On January 9, 2023, OPPT released its final revision to the risk determination for the 2020 TCE RE (the 2023 Revised RD) that included policy changes it announced on June 30, 2021 (e.g., the Whole Chemical Approach). OPPT  stated in the 2023 Revised RD that it “views the peer reviewed hazard and exposure assessments and associated risk characterization [in the 2020 TCE RE] as robust and upholding the standards of best available science and weight of the scientific evidence per TSCA sections 26(h) and (i).” [Emphasis added.] That is, less than eight months ago, the Biden-Harris Administration agreed with the Trump-Pence Administration’s exclusion of Johnson et al. (2023) as a basis for evaluating unreasonable risks.

On the other hand, also on January 9, 2023, OPPT simultaneously issued a press release stating that it will develop “existing chemical exposure limits [ECELs] based on both the immune endpoint [i.e., a generally agreed upon effect] and the CHD endpoint [i.e., fetal cardiac defects] in support of risk management.” OPPT clarified this decision by stating that the fetal cardiac defects endpoint “was not relied on to determine whether there is unreasonable risk from TCE [in the 2020 Final RE] because of direction not to do so that was provided by the previous political leadership.”

OPPT cannot have it both ways, either the Johnson et al. (2003) study is the best available science (i.e., for purposes of calculating the ECEL) or it is not (for purposes of evaluating risk). Our view is that a study result that cannot be reproduced in subsequent studies does not pass the test as the “best available science.” These conflicting conclusions call into question whether the Biden-Harris Administration is “following the science and the law.”

Regrettably, if EPA insists on proceeding with basing its ECEL on Johnson et al. (2003), it  will likely lead to litigation on the promulgated risk management rule and will delay protecting against unreasonable risks that were identified on the more justifiable point of departure (as reflected in the 2023 Revised RD).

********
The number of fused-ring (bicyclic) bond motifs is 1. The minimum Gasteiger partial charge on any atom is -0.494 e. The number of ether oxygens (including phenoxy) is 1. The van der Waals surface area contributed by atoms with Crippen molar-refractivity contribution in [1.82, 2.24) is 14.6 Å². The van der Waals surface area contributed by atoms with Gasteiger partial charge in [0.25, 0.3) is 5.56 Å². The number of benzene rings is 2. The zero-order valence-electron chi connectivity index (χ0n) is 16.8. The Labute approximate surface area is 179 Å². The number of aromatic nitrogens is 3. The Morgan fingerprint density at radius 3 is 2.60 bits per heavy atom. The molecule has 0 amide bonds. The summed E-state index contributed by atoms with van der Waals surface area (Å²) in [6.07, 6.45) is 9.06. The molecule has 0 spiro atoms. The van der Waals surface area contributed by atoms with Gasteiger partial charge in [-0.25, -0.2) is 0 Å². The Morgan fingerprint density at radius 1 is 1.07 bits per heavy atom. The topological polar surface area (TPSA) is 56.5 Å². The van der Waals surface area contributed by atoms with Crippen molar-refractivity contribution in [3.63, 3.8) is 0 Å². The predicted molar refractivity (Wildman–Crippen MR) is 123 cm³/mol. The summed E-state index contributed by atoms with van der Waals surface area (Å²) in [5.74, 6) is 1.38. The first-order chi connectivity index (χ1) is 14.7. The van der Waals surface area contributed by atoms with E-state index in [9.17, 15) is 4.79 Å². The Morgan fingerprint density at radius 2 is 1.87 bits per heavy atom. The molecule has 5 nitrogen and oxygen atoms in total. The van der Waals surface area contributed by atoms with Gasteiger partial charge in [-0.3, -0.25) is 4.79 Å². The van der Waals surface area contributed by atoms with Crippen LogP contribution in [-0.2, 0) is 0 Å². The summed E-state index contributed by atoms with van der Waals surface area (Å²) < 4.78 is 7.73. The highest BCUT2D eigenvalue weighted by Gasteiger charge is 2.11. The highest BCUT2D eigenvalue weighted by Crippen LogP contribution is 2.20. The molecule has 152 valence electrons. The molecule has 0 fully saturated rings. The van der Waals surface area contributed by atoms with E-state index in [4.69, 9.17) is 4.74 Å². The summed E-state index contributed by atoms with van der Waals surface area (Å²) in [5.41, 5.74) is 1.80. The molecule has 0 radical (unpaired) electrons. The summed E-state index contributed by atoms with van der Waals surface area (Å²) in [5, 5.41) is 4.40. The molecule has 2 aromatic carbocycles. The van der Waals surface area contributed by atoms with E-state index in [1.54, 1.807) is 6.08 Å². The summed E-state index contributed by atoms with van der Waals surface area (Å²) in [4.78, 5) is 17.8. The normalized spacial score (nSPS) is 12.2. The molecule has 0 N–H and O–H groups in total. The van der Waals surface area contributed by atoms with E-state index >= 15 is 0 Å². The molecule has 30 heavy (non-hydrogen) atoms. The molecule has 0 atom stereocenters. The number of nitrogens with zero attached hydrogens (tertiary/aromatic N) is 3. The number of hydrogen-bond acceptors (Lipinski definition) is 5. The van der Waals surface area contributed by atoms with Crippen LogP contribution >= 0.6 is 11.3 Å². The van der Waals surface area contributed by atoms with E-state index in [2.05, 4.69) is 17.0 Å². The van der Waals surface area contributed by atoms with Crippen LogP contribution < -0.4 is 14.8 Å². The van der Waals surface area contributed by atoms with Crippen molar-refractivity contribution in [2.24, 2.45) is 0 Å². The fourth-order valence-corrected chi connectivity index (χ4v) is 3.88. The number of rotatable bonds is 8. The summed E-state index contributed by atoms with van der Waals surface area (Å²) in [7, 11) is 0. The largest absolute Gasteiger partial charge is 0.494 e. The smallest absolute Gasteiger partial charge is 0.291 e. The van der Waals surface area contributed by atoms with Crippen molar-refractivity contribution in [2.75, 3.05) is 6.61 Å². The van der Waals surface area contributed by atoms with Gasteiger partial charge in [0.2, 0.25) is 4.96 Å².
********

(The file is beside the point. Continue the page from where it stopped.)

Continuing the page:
EPA’s pivot on the basis for the ECEL is especially troubling given OPPT’s proposed changes to the framework rule for risk evaluations, in which OPPT proposed lowering the scientific standard from the current regulations. For discussion, see our memorandum dated October 30, 2023.

Beyond the above issues, we note that OPPT’s proposed ban on TCE is inconsistent with TSCA Section 6(a), which states that EPA shall:

apply one or more of the following requirements to such substance or mixture to the extent necessary so that the chemical substance or mixture no longer presents such risk… [emphasis added].

Given that OPPT concluded that compliance with the WCPP, which includes compliance with the ECEL for fetal cardiac defects, will mitigate the unreasonable risk concerns it identified, it is difficult to understand how EPA justifies a ban. OPPT has solicited comments on this very point by stating that:

Should regulated entities be able to consistently demonstrate compliance with an ECEL through effective controls, EPA requests comments regarding replacing the proposed prohibitions with compliance with the WCPP.

This has been OPPT’s default in all of its proposed Section 6 risk management actions. It will ban or subject uses to phase-outs even when OPPT concludes that a WCPP is sufficiently protective. Regulated entities must pay careful attention to EPA’s risk management actions even if the subject substance is not in your supply chain. The ramifications of EPA’s decision to use a lower quality study as its basis for an ECEL and to impose bans even when a WCPP is sufficiently protective are far reaching and will, if unchallenged, empower OPPT to disregard recommendations from the SACC and public commenters in support of decisions that may in fact be driven by motives other than seeking the best available science on which to base public health decisions. Allowing OPPT to select an endpoint based on its preferred regulatory outcome rather than sound science should concern all stakeholders, regardless of your point of view.